A pet owner explaining why you shouldn’t buy a glass dining table if you have a dog has gone viral on TikTok in a video with more than 19 million views and 2.4 million likes.
In the footage, Liv Jones, under the username @olivia.a.jones, films her glass dining table with plates of food atop it, while her golden retriever stares at her from beneath it, with the caption, “eye contact”.
The caption reads: “he knows exactly what he’s doing,” and one user commented, “I continuously move my plate to block their eyes and they learn eventually.”
Golden retrievers were the voted the third most-popular dog in the U.S., according to the American Kennel Club (AKC), and these beautiful dogs have a distinctive appearance, lovely personality and a love of food.
All dogs love food, but a study published in Cell Metabolism Journal in 2016 reported that canine obesity ranges from 34 percent and 59 percent in developed countries such as the U.S. and the U.K.
According to the study, “retrievers have the greatest documented obesity prevalence, and have been shown to be more food-motivated than other breeds.”
Due to the prevalence of obesity in golden retrievers, scientists studied the breed and found that there is a gene variation, making them more susceptible to hunger and increased eating habits.
The study also found that “the mutation is significantly more common in Labradors selected to become assistance-dog breeding stock than those selected to become companions.”
Golden retrievers are large active dogs that need at anywhere from 40 to 120 minutes of exercise per day, according to the Golden Retriever Society. With a genetic tendency to eat more than other dogs and the high need for exercise, feeding your golden retriever can require some thought.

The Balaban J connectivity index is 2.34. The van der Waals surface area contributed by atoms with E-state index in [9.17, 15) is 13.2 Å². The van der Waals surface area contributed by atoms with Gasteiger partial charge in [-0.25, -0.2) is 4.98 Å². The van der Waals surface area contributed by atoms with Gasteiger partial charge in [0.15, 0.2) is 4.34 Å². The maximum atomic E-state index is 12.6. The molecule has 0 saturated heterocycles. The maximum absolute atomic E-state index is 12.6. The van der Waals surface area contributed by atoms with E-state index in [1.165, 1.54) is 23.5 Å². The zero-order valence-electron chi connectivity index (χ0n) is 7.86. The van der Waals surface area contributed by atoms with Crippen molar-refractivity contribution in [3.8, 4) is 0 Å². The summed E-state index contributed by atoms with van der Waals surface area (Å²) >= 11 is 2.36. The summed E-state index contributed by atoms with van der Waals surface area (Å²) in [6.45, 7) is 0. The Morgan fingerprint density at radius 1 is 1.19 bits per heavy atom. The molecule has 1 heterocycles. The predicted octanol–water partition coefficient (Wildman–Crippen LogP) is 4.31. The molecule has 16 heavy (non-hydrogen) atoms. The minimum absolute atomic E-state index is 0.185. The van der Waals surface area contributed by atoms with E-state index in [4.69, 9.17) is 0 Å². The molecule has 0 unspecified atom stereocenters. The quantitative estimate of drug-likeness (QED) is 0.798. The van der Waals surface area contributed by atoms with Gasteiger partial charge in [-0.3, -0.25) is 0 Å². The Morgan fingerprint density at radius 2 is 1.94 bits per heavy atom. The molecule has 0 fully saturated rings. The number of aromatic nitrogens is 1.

The AKC recommends a high-quality dog food appropriate for the dog’s age: puppy, adult or senior. The report states: “Some goldens can become overweight, so watch your dog’s calorie consumption and weight level.
“If you choose to give your dog treats, do so in moderation. Treats can be an important aid in training, but giving too many can cause obesity. Give table scraps sparingly, if at all, especially avoiding cooked bones and foods with high fat content.
“Learn about which human foods are safe for dogs, and which are not. Check with your vet if you have any concerns about your dog’s weight or diet.”
User bruh wrote, “we used to have one and we would drop food on the table to make the dog think the food was falling to them,” while Susan posted, “I had a glass table for years… Same eye contact! Lol”.
TikToker margosaurus1 commented: “I still get the eye contact with a wood table.”
Newsweek has reached out to @olivia.a.jones for comment.
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